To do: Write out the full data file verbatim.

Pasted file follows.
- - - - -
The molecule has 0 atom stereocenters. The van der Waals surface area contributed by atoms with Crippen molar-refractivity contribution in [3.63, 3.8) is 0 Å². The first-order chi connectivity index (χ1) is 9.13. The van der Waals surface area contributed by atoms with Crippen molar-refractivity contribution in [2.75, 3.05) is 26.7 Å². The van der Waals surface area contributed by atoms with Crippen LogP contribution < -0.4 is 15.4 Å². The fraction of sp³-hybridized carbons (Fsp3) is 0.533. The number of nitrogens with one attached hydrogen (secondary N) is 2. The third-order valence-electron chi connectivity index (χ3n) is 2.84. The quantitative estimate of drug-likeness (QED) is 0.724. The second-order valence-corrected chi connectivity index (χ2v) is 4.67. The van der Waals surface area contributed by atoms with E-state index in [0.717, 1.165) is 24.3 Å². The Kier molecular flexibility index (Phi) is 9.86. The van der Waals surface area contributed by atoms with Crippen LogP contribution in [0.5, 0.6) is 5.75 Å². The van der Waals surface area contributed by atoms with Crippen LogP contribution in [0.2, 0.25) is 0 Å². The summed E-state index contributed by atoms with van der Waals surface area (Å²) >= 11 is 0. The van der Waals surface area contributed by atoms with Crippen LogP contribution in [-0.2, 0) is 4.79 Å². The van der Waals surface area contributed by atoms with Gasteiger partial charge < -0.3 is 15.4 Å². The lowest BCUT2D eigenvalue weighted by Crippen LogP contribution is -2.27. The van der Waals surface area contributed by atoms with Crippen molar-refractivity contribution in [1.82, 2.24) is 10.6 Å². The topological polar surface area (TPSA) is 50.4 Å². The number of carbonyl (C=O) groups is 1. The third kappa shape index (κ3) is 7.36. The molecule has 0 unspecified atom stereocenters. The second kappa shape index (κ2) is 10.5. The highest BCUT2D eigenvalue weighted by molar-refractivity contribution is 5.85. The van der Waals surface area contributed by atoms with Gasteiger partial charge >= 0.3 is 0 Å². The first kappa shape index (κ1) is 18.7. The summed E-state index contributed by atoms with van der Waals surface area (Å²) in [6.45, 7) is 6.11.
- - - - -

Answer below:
The molecule has 0 atom stereocenters. The van der Waals surface area contributed by atoms with Crippen molar-refractivity contribution in [3.63, 3.8) is 0 Å². The first-order chi connectivity index (χ1) is 9.13. The van der Waals surface area contributed by atoms with Crippen molar-refractivity contribution in [2.75, 3.05) is 26.7 Å². The van der Waals surface area contributed by atoms with Crippen LogP contribution < -0.4 is 15.4 Å². The fraction of sp³-hybridized carbons (Fsp3) is 0.533. The number of nitrogens with one attached hydrogen (secondary N) is 2. The third-order valence-electron chi connectivity index (χ3n) is 2.84. The quantitative estimate of drug-likeness (QED) is 0.724. The second-order valence-corrected chi connectivity index (χ2v) is 4.67. The van der Waals surface area contributed by atoms with E-state index in [0.717, 1.165) is 24.3 Å². The Kier molecular flexibility index (Phi) is 9.86. The van der Waals surface area contributed by atoms with Crippen LogP contribution in [0.5, 0.6) is 5.75 Å². The van der Waals surface area contributed by atoms with Crippen LogP contribution in [0.2, 0.25) is 0 Å². The summed E-state index contributed by atoms with van der Waals surface area (Å²) >= 11 is 0. The van der Waals surface area contributed by atoms with Crippen LogP contribution in [-0.2, 0) is 4.79 Å². The van der Waals surface area contributed by atoms with Gasteiger partial charge < -0.3 is 15.4 Å². The lowest BCUT2D eigenvalue weighted by Crippen LogP contribution is -2.27. The van der Waals surface area contributed by atoms with Crippen molar-refractivity contribution in [1.82, 2.24) is 10.6 Å². The topological polar surface area (TPSA) is 50.4 Å². The number of carbonyl (C=O) groups is 1. The third kappa shape index (κ3) is 7.36. The molecule has 0 unspecified atom stereocenters. The second kappa shape index (κ2) is 10.5. The highest BCUT2D eigenvalue weighted by molar-refractivity contribution is 5.85. The van der Waals surface area contributed by atoms with Gasteiger partial charge >= 0.3 is 0 Å². The first kappa shape index (κ1) is 18.7. The summed E-state index contributed by atoms with van der Waals surface area (Å²) in [6.45, 7) is 6.11.